Search results for 'Vatsyayana' (try it on Scholar)

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  1.  6
    Mallanaga Vatsyayana (2009). Kamasutra. OUP Oxford.
    The Kamasutra is the oldest extant Hindu textbook of erotic love. About the art of living as well as about the positions in sexual intercourse, it is here newly translated into clear, vivid, sexually frank English together with three commentaries: excerpts from the earliest and most famous Sanskrit commentary , a twentieth-century Hindi commentary, and explanatory notes by the translators. The edition is enhanced by a selection of colour plates from an early edition of the work.
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  2. Matthew Kapstein, Nyayabhasya Vatsyayana, Uddyotakara, Santaraksita & Kamala Sila (1987). Self and Personal Identity in Indian Buddhist Scholasticism a Philosophical Investigation. Umi.
    The topic of this dissertation is one that has been in the forefront of contemporary metaphysics in the Anglo-American philosophical tradition, namely, the problem of personal identity through time. Although we generally believe that we remain the same persons throughout our lives, the answers to questions concerning just what it is that remains the same about us prove to be elusive. Contemporary debate on the subject has its roots in the challenges posed by Locke and Hume to theories which assert (...)
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  3. Matthew R. Dasti (forthcoming). Vatsyayana: Cognition as a Guide to Action. In Jonardon Ganeri (ed.), The Oxford Handbook of Indian Philosophy.
    Pakṣilasvāmin Vātsyāyana (c. 450 CE) is the author of the Commentary on Nyāya (Nyāya-bhāṣya), the first full commentary on the Nyāya-sūtra of Gautama (c. 150 CE), which is itself the foundational text of the school of philosophy called “Nyāya.” The Nyāya tradition is home to a number of leading voices within the classical Indian philosophical scene and is celebrated in later doxographies as one of the six “orthodox” systems of Hindu thought. Given the way that sūtra texts and their first (...)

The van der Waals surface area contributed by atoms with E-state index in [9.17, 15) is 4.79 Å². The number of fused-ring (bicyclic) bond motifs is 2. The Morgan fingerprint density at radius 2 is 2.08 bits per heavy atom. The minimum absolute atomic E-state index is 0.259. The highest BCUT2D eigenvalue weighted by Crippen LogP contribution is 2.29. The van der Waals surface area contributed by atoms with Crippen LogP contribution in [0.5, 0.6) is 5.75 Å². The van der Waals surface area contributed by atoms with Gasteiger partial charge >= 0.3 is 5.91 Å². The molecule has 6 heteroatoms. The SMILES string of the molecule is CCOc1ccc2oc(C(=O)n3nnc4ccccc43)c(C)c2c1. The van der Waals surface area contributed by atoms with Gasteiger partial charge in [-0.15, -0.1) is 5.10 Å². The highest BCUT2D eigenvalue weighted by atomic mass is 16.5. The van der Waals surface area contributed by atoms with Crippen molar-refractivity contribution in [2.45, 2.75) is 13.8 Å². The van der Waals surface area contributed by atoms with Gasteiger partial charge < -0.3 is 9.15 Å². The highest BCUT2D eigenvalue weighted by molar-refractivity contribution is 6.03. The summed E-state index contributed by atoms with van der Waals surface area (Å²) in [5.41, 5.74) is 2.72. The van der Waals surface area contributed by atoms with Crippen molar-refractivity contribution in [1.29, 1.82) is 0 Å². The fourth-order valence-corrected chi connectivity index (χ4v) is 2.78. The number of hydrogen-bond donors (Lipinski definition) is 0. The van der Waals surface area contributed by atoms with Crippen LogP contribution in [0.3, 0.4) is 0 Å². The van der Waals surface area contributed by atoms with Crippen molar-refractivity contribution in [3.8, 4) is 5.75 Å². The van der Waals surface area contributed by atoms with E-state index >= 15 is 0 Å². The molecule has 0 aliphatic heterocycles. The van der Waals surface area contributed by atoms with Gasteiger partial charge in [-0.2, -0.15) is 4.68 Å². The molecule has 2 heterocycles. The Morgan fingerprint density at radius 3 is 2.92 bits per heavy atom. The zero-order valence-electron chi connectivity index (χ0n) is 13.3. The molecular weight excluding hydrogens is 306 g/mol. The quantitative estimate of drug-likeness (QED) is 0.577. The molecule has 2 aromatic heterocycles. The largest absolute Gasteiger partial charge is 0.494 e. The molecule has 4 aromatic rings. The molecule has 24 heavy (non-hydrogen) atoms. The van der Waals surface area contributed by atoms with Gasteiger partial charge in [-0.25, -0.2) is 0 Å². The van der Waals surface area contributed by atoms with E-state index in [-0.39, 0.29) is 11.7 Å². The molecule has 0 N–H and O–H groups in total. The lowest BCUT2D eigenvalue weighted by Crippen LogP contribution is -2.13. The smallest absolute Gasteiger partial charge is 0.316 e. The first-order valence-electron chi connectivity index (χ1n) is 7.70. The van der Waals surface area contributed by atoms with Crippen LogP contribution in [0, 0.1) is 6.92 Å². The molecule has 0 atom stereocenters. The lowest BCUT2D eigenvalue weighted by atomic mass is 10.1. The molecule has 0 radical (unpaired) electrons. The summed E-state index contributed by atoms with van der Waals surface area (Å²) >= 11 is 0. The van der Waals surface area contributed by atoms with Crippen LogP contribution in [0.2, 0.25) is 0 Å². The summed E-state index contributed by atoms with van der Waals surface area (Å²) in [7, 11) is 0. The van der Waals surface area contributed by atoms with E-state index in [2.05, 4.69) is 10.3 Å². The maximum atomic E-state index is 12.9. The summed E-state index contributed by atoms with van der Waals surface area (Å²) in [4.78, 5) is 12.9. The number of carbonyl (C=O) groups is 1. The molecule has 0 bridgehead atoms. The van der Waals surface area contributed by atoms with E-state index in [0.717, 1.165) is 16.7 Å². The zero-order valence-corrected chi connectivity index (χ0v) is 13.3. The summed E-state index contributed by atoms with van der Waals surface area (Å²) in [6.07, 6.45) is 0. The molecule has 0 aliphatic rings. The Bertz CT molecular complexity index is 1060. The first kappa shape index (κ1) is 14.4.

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  4.  3
    Ludo Rocher (1985). The Kāmasūtra: Vātsyāyana's Attitude Toward Dharma and Dharmaśāstra. Journal of the American Oriental Society 105 (3):521-529.
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  5. Gautama (1982). Nyāya: Gautama's Nyāya-Sūtra, with Vātsyāyana's Commentary. Indian Studies.
     
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  6. Gautama (1912/1984). The Nyāya-Sūṭras of Gauṭama: With the Bhāṣya of Vāṭsyāyana and the Vārṭika of Uḍḍyoṭakara. Motilal Banarsidass.
     
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  7. Krishna Del Toso (2011). Is Cognition an Attribute of the Self or It Rather Belongs to the Body? Some Dialectical Considerations on Udbhaṭabhaṭṭa’s Position Against Nyāya and Vaiśeṣika. Open Journal of Philosophy 1 (2):48-56.
    In this article an attempt is made to detect what could have been the dialectical reasons that impelled the Cārvāka thinker Udbhaṭabhaṭṭa to revise and reformulate the classical materialistic concept of cognition. If indeed according to ancient Cārvākas, cognition is an attribute entirely dependent on the physical body, for Udbhaṭabhaṭṭa cognition is an independent principle that, of course, needs the presence of a human body for manifesting itself. Therefore, he seems to describe cognition according to a double ontology: it is (...)
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  8.  4
    Payal Doctor (2015). Quotations, References, and the Re-Use of Texts in the Early Nyāya Tradition. Journal of Indian Philosophy 43 (2-3):109-135.
    In this case-study, I examine examples which fall within the five categories of the re-use of texts in the Nyāya Sūtra, Nyāya Bhāṣya, and Nyāya Vārttika and note the form of quoting and embedment. It is found that the re-use of texts is prominent and that the category and method of embedding the re-used passages varies from author to author. Gautama embeds the most interlanguage quotations without acknowledging his sources and Uddyotakara re-uses the most quotations and paraphrases while acknowledging his (...)